Introduction to Tool Breakage Detection Experiments in Aluminum Machining Using Current Sensors

Introduction to Tool Breakage Detection Experiments in Aluminum Machining Using Current Sensors

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In mass production environments utilizing machining processes, a significant challenge arises when tools break during cutting operations. Often, the breakage goes unnoticed, leading to the continuous production of defective products due to incorrect machining.

By monitoring the condition of tools and detecting breakages in real time, it is possible to minimize the production of defective items.

MAZIN, Inc. is committed to developing AI that solves production challenges on a process-by-process basis. In machining, we focus on issues such as skill transfer and production efficiency improvement. We are working on developing algorithms for tool condition monitoring by clamping current sensors to machine tools and analyzing current values, which are correlated with cutting torque, as part of various experiments and analyses.

Machining often involves aluminum as the workpiece material. We introduce our efforts in experimenting to capture tool breakage during the machining of aluminum.

Overview of the Initiative

The purpose of this initiative is to determine whether tool breakage anomalies can be detected through the analysis of current waveforms obtained using current sensors during the machining of aluminum.


Experiments were conducted under the following environment and machining conditions using a new tool, a slightly damaged tool (minor breakage), and a significantly damaged tool (major breakage) to machine aluminum. The goal was to capture waveform data with a current sensor and identify differences in the current waveforms between the new tool and the tools with minor and major breakages.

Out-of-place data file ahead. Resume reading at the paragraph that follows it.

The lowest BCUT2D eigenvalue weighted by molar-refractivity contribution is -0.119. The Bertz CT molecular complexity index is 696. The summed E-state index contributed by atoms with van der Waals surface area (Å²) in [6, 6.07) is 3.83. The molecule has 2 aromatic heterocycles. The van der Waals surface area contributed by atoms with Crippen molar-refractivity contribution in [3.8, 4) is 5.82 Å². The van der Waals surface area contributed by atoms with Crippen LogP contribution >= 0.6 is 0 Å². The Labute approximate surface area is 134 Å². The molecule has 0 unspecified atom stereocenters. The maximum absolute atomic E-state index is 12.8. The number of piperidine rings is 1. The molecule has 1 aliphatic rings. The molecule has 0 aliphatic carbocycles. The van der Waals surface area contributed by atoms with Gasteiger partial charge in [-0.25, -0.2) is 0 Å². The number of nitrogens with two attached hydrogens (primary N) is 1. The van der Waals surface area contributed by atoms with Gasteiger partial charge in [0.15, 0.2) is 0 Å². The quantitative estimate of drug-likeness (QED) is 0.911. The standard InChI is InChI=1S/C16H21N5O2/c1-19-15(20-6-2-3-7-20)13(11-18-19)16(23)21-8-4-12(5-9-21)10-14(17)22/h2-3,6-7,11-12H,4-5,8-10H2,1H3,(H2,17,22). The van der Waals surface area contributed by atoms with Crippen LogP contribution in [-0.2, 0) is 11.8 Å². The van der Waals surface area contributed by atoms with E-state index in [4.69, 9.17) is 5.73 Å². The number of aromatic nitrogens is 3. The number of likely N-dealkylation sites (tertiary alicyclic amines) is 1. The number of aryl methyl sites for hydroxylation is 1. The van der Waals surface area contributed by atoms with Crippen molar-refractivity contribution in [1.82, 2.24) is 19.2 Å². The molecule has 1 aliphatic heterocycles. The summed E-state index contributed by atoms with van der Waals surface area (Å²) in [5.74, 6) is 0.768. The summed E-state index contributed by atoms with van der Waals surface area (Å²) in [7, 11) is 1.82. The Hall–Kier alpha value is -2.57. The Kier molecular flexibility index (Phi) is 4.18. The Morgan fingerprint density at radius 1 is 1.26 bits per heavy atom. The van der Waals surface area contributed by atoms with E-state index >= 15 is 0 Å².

Experimental Environment and Conditions

Machining Equipment Machining Center (Sodick)
Workpiece Material Aluminum (50mm x 50mm x 40mm)
Machining Method Milling
Tool Used Solid Carbide End Mill, 2-flute, Tool Diameter Φ6mm
Data Acquisition Method Current Sensor
Experimental Method Machining was performed with three different tools: a new tool, a slightly damaged tool, and a significantly damaged tool.
Machining Conditions 7165rpm, 573mm/min feed rate, 5mm axial depth of cut, 0.3mm radial depth of cut
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New Tool Slightly Damaged Tool (Minor Breakage) Significantly Damaged Tool (Major Breakage)


Upon overlaying the current waveforms obtained from machining with the new tool, the slightly damaged tool, and the significantly damaged tool, it was observed that compared to the current waveform of the new tool (represented by a blue line), the waveforms for the slightly damaged tool (orange line) and the significantly damaged tool (green line) shifted towards higher values.

Although the differences in values were small, the results suggest a high possibility of detecting anomalies using a uniquely developed algorithm. This indicates that even minor variations in the current waveforms.


In this experiment, using a tool with a diameter of φ6mm, which produces relatively low cutting torque, we observed differences in the current waveforms. It is anticipated that as the tool diameter increases, leading to higher cutting torque, the differences in current values caused by tool breakage will become more pronounced. This suggests that tool breakage during the machining of aluminum with tools larger than φ6mm in diameter could also be detectable.

Moving forward, we plan to collect data under conditions closer to those of actual machining environments to accumulate insights into the feasibility of anomaly detection.

Contact Us

For more detailed information about the technology or inquiries related to research and development, please contact us.